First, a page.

Wednesday, 30 October 2013

20/10/13 - Yen Minh to Tam Son

We met up with Alex and Mii in the morning for a Pho breakfast just across the street from the hotel, before they brapped off on their way again on the motorbikes.

As usual we started off into a steep climb, rising 500m in about 8km. We are getting used to this now, and our heart rates don't seem to be too bothered. Interestingly, J's heart rate always seems to be about 20bpm higher than mine during normal (110-150bpm) operation. So she must find these hill grinding climbs much tougher than me. Makes me feel lazy! Although, she does have a very low resting heart rate - 37bpm, versus my 44 or 45. That is very low and comparable to some serious cyclists. Lance Armstrong had 32-34 bpm. I think she has achieved athlete status.

It was a day of repetition for us. We passed through the mountains, passed through some small villages, drank some coffee. We ate some of our favourite carb food and didn't stop for lunch. 50km and some more amazing views and local-watching we arrived at our destination.

We holed up for the night in a small town called Tam Son, as it was too far to go all the way to Ha Giang in one day, with all the climbing involved. Nice hotel, in fact the best cheap hotel we have had. £6 (200,000d) and was perfectly clean and spacious, with a nice bathroom and good clean sheets on the bed. We have got used to the beds now, they are all hard as boards. No joke it's like sleeping on scaffolding planks with a memory foam sheet on top. You get used to it though and it's probably quite good for your back! If all the guest houses were as good as this one we would be happy.

We got there quite early so ambled the length of the town and then sat outside at an empty street-side café/bar and watched it all go past. Then we had dinner in an empty restaurant as the one we had spotted earlier and chosen was packed out with locals and no space left, some sort of birthday or something. The food was good in the place we found next-door though, fried semi-cured beef and veg and rice cooked by the owner/resident of the very large but desolate restaurant.

Route link

Greg with Alex and Mii, just before they headed off

Climbing out of Yen Minh

Saw this weird dragon caterpillar, its about 20mm only

There is always one weird tree sticking off the side

the bees

the bee keepers

Tam Son

Fantastic hotel in Tam Son, we are on the 2nd floor

Sitting in the cafe opposite the hotel, and...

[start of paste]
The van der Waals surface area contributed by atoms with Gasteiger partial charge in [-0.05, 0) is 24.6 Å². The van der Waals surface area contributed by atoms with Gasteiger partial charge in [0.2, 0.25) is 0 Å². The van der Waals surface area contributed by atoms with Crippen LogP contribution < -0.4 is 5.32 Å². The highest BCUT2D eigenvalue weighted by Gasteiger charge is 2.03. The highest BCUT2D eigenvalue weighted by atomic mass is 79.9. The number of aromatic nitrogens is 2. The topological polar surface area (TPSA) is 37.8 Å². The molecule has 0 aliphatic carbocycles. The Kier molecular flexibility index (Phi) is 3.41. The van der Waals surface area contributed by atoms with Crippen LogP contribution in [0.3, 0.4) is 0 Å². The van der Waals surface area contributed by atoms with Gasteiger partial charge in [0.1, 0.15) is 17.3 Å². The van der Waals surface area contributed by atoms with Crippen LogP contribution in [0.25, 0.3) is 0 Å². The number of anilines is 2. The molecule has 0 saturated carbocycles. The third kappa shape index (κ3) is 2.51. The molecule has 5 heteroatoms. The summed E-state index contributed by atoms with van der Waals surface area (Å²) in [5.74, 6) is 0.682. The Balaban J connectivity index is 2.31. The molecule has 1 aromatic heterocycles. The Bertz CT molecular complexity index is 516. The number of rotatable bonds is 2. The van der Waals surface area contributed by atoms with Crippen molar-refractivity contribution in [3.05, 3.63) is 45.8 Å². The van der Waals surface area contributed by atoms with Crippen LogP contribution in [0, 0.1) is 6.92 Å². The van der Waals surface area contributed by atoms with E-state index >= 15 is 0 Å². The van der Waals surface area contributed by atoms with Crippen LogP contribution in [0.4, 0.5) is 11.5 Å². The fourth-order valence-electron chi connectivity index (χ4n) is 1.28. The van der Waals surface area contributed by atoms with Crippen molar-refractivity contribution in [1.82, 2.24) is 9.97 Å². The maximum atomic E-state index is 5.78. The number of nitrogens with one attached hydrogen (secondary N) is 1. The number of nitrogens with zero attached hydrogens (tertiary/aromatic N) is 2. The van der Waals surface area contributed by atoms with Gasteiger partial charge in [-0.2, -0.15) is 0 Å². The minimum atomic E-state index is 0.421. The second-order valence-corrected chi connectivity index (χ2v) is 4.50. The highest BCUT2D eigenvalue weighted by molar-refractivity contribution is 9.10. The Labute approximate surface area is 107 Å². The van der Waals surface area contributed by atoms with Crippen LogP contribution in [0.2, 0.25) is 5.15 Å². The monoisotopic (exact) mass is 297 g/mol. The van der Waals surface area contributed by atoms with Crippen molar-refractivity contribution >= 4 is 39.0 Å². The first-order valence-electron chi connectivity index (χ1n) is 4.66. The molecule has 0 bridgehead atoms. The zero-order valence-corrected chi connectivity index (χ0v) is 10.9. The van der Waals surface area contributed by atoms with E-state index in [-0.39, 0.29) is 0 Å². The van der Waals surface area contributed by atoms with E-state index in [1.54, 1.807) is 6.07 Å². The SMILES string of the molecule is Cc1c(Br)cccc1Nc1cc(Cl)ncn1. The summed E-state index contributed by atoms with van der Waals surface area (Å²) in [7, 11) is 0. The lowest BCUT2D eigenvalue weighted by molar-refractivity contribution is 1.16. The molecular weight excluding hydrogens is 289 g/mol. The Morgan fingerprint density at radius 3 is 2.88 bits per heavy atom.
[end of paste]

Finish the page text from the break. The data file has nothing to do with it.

...watching the Vietnamese world go by.

Girls playing badminton in the road.

Monday, 28 October 2013

19/10/13 - Meo Vac to Yen Minh

We had been looking forward to today's cycle for a while, since Alex first suggested the Northern route, our perceptions of just how good it was had been confirmed and bolstered by the people we have met coming the other way over the last couple of days. The remote mountain pass between Meo Vac and Dong Van is the clear blue Karst-pinnacled roof of the country - and the pictures we have seen have always been the centrefold of any Vietnam brochure. Just twenty odd kilometres separate the two mountain towns, but the views go on for thousands ;)

Its always a gamble with the weather though and as we set off into thick clouds and heavy drizzle, we thought we wouldn’t actually see any of it. It turned out that as we got up into the pass, the clouds cleared just enough to see what all the fuss was about. Disintegrating spikes of dark volcanic rock reaching infeasible sharpness above several hundred metre drops into the abyss of clouds, the winding (but well surfaced) road clinging with hands and feet around the waist of the cliffs, heading off into the distance like a rope bridge. And the best bit is that the local bus takes it all at 45 degrees lean angle and about 40 miles an hour!

We stopped and took photos almost every 50m.

After the pass we went through Dong Van and stopped at the cash machine, considered stopping for the day but as we knew the place was packed out with no rooms available due to something happening. The football/hockey field was full of people, the streets too, a big local political rally or convention. We didn't find out and decided to press on to Yen Minh. Alex was researching a route for the bike tour in the area, so we arranged to meet him in Yen Minh for some dinner and a chin-wag. Whilst I was in the cash machine (little glass room on the street outside a bank usually), Johanna was approached and extensively photographed by an overly interested Chinese tourist!

The road between Dong van and Yen Minh was no less breathtaking - but slightly less sheer.